Storing fuel for generators and power tools can be extremely dangerous without some precautions. While this is true any day, natural disasters and other events resulting in supply chain or distribution interruptions can heighten such dangers. Improper transportation, storage and disposal of gasoline can create serious health, safety and environmental hazards. Gasoline is one of the most dangerous substances found in residential dwellings.
Chief Bob Royal, IAFC Hazardous Materials Committee chair and chief of emergency operations in the Harris County (Tex.) Fire Marshal’s Office, offers some safety guidelines for the transportation and storage of gasoline:
- Store gasoline in an airtight approved storage container holding 5 gallons or less.
- Gasoline should not be transported or stored in open top containers or in containers that are not approved for gasoline storage. Plastic milk jugs, glass containers, water jugs, or styrofoam containers should not be used. Approved plastic and metal gasoline cans are available at hardware stores and other retail outlets.
- Transporting gasoline in a personal auto can be very dangerous. Only airtight approved containers should be used. Gasoline containers should not be transported in the passenger area of the vehicle.
- Storage at a residence should be limited to a total of 25 gallons. In a multi-family dwelling, the 25 gallons recommendation is per structure, NOT per family.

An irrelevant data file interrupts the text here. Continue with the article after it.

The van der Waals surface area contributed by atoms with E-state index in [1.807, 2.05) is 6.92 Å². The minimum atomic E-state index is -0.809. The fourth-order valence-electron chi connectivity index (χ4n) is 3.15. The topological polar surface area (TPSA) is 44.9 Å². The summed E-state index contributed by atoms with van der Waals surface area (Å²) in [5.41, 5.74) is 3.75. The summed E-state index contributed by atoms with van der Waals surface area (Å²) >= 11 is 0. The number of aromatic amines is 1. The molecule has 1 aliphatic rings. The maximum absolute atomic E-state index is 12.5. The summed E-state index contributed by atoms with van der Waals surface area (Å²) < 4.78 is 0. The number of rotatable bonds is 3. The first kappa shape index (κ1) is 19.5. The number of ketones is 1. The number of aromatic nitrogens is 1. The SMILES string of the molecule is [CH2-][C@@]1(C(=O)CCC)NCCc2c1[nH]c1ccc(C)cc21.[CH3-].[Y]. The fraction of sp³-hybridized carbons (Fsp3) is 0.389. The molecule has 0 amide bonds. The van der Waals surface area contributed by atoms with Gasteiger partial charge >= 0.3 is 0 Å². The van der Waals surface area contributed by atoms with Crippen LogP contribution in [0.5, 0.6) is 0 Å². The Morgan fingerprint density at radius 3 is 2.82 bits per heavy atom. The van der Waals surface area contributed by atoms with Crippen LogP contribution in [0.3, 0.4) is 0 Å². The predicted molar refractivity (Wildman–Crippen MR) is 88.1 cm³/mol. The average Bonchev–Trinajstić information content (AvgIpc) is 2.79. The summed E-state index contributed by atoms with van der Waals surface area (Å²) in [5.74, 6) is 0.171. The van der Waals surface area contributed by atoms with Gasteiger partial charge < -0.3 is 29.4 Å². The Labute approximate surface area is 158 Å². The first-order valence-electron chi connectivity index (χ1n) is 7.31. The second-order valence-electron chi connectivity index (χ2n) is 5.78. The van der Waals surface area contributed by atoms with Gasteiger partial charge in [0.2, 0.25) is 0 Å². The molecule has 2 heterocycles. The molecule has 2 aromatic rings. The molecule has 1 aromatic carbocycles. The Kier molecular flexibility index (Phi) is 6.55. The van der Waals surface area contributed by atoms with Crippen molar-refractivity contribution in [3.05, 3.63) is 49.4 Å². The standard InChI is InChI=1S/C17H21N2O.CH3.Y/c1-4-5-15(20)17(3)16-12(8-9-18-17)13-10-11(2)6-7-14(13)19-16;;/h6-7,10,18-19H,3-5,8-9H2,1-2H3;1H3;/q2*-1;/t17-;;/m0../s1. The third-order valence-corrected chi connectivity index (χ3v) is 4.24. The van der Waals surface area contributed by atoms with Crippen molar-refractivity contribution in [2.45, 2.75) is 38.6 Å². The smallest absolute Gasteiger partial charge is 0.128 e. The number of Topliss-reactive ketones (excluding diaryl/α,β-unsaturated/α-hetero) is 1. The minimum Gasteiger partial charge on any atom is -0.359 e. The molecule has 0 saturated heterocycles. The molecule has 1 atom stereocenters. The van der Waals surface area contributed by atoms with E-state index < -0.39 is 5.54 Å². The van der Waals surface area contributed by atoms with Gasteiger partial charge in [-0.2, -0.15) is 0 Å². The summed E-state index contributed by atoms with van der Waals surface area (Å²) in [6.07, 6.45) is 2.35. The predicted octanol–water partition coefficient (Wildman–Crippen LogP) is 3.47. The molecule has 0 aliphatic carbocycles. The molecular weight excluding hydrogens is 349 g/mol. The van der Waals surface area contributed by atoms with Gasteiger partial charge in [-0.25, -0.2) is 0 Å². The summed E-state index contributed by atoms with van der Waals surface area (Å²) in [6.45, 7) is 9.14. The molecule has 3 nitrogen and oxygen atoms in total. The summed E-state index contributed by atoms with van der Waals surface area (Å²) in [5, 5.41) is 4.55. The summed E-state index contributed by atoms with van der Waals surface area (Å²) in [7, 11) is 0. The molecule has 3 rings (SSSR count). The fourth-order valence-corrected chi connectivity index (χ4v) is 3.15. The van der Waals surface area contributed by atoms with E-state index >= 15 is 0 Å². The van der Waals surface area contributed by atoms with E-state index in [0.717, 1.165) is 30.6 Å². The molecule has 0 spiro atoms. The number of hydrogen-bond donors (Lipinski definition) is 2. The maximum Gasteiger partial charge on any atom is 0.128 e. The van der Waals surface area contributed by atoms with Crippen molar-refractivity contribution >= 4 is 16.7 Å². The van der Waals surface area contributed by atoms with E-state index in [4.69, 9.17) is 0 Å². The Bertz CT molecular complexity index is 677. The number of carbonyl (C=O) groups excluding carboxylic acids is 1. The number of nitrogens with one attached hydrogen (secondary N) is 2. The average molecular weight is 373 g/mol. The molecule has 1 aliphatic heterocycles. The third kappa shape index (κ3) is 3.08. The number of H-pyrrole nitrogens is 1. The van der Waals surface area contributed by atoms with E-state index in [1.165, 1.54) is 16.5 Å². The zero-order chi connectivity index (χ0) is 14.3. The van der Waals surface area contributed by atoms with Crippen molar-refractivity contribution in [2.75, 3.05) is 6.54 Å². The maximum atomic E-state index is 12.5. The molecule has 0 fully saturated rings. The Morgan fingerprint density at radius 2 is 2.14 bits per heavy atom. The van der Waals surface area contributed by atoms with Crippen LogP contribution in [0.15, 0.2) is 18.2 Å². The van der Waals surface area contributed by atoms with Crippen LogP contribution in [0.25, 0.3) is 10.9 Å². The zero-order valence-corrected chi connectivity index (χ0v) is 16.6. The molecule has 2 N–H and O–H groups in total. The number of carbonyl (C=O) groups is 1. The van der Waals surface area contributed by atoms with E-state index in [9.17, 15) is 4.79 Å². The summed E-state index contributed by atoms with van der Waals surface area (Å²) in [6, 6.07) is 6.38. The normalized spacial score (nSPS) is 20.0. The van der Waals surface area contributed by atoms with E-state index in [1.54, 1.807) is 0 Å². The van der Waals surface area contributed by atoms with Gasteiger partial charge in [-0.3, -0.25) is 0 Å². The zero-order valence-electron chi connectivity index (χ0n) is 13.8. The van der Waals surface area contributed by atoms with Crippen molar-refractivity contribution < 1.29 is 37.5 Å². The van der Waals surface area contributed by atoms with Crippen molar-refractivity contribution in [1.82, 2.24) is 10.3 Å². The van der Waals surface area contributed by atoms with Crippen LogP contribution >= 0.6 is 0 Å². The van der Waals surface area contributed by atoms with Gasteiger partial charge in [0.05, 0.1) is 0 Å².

- If possible, store gasoline in a cool, dry, well-ventilated and secure area entirely separate from the residence, such as a shed or detached garage.
- Storage within a residence should be limited to rooms with fire-rated separation from the rest of the house, such as a garage or a storage room with an opening to the outside. Gasoline should never be stored in the same area containing a gas water heater or air handler equipment for the rest of the building.
- Do not store gasoline near appliances such as clothes dryers or water pumps.
- Store well away from generators and cars.
- Keep gasoline containers out of reach of children and away from pets to prevent accidental poisoning.
- Be sure that gasoline containers have child resistant caps.
- Leftover gasoline should never be poured down the drain, dumped on the ground, or thrown in the trash.
- It is illegal to pour gasoline into a ditch, storm drain, stream, creek, or marsh.
- Portable fire extinguishers should be available in all areas where fuels are being stored and transferred.
About the International Association of Fire Chiefs (IAFC)
The IAFC represents the leadership of firefighters and emergency responders worldwide. IAFC members are the world's leading experts in firefighting, emergency medical services, terrorism response, hazardous materials spills, natural disasters, search and rescue, and public safety legislation. Since 1873, the IAFC has provided a forum for its members to exchange ideas, develop professionally and uncover the latest products and services available to first responders. Learn more